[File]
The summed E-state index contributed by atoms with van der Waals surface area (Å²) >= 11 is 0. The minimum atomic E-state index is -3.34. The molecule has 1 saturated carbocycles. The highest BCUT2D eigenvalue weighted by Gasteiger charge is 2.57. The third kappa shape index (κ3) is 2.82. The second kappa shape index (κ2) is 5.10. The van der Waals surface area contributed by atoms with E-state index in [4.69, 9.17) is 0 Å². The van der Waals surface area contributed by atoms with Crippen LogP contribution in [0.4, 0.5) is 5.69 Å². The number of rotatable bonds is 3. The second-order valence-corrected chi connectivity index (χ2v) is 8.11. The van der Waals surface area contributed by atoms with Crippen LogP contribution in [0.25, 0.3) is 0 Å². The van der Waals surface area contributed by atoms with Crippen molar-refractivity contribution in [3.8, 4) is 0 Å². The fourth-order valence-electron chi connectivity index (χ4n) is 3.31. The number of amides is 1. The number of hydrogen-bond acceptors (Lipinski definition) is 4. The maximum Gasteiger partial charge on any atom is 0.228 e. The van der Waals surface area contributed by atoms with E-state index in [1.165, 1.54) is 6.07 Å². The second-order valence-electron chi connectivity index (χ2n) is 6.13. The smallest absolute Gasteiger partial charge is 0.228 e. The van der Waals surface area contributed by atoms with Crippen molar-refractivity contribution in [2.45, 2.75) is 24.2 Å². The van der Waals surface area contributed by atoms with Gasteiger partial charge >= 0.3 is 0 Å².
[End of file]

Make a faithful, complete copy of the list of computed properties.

The summed E-state index contributed by atoms with van der Waals surface area (Å²) >= 11 is 0. The minimum atomic E-state index is -3.34. The molecule has 1 saturated carbocycles. The highest BCUT2D eigenvalue weighted by Gasteiger charge is 2.57. The third kappa shape index (κ3) is 2.82. The second kappa shape index (κ2) is 5.10. The van der Waals surface area contributed by atoms with E-state index in [4.69, 9.17) is 0 Å². The van der Waals surface area contributed by atoms with Crippen LogP contribution in [0.4, 0.5) is 5.69 Å². The number of rotatable bonds is 3. The second-order valence-corrected chi connectivity index (χ2v) is 8.11. The van der Waals surface area contributed by atoms with Crippen LogP contribution in [0.25, 0.3) is 0 Å². The van der Waals surface area contributed by atoms with Crippen molar-refractivity contribution in [3.8, 4) is 0 Å². The fourth-order valence-electron chi connectivity index (χ4n) is 3.31. The number of amides is 1. The number of hydrogen-bond acceptors (Lipinski definition) is 4. The maximum Gasteiger partial charge on any atom is 0.228 e. The van der Waals surface area contributed by atoms with E-state index in [1.165, 1.54) is 6.07 Å². The second-order valence-electron chi connectivity index (χ2n) is 6.13. The smallest absolute Gasteiger partial charge is 0.228 e. The van der Waals surface area contributed by atoms with Crippen molar-refractivity contribution in [2.45, 2.75) is 24.2 Å². The van der Waals surface area contributed by atoms with Gasteiger partial charge >= 0.3 is 0 Å².